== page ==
An exhibition displaying art from a group of women supported by Changing Lives has launched at Newcastle Cathedral.
‘Hidden Stories’ features the creations of five women who worked alongside award-winning, local artist, Shiori Naruse to produce a series of print-based artworks responding to some of the hidden stories and themes in the Cathedral, with a particular consideration of motherhood, identity and gender.
During the six sessions, the group explored the Cathedral searching for representations of women within it. They considered the use of male centric language in ledger stones and memorials and were particularly inspired by the only stained-glass window in the Cathedral that has been designed by a woman, Caroline Townshend. The women were inspired by her accomplishments at a time when marriage and childbearing were seen as the only path a women should take.
One of the images which most strongly affected them was that of the pelican. The pelican is widely used in many traditions as a symbol of love, sacrifice and generosity. Legend says that female pelicans would pierce their breast with their beak to feed their young with their own blood in times of famine. We now know that this is not accurate, and it is thought instead that the red markings on a pelican’s beak might have caused this theory, but its symbolism remains. The women felt they could relate very closely with this symbol, in particular its connection to motherhood.
Speaking about the importance of the project, Sami-Jo Florance, who works for Changing Lives and jointly facilitated the sessions, said: “For the women we work with, this creative expression contributes to playing a critical role in overall wellbeing and, especially in a group setting, can often unify women by decreasing social barriers.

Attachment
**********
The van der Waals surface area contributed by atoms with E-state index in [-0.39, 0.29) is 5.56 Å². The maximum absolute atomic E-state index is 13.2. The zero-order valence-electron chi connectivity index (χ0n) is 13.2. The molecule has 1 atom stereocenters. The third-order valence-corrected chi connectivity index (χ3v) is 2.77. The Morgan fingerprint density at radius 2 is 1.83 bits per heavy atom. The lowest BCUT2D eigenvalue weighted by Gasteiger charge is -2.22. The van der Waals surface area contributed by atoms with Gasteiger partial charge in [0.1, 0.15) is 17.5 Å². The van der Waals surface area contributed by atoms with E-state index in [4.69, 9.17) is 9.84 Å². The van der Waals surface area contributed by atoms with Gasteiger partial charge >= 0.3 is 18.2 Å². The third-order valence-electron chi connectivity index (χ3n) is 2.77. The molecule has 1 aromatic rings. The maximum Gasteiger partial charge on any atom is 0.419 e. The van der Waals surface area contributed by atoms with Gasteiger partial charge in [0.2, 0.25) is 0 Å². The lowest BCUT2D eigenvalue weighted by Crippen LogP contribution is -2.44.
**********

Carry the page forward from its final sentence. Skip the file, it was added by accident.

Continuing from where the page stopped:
“Equally, it offers the opportunity to tackle topics that can sometimes be hard to put into words, such as gender and a woman’s role in society, both of which were discussed during this workshop and then expressed in their work.
“Furthermore, by showcasing the women’s work in this manner, it reinforces the belief we try to instil that, their voice matters, and that they can use their voice to contribute to their communities in a meaningful manner.”
The work, which will be on display until Monday 28th November, sees symbols used to represent gender to fill in some of gaps in representation in the Cathedral. Tulips represent growth and blossoming which echoes the progression of the work during the weekly workshops. Drawing, collage and printing techniques were used, with a particular focus on monoprinting - a form of printmaking where the image can only be produced once - and which echoes the unique brilliance, perspective and experience of each individual woman.
Upon seeing her work on display, one of the women, said: “Loved the exhibition, it looked fantastic. So proud to be involved. I loved every minute of it.”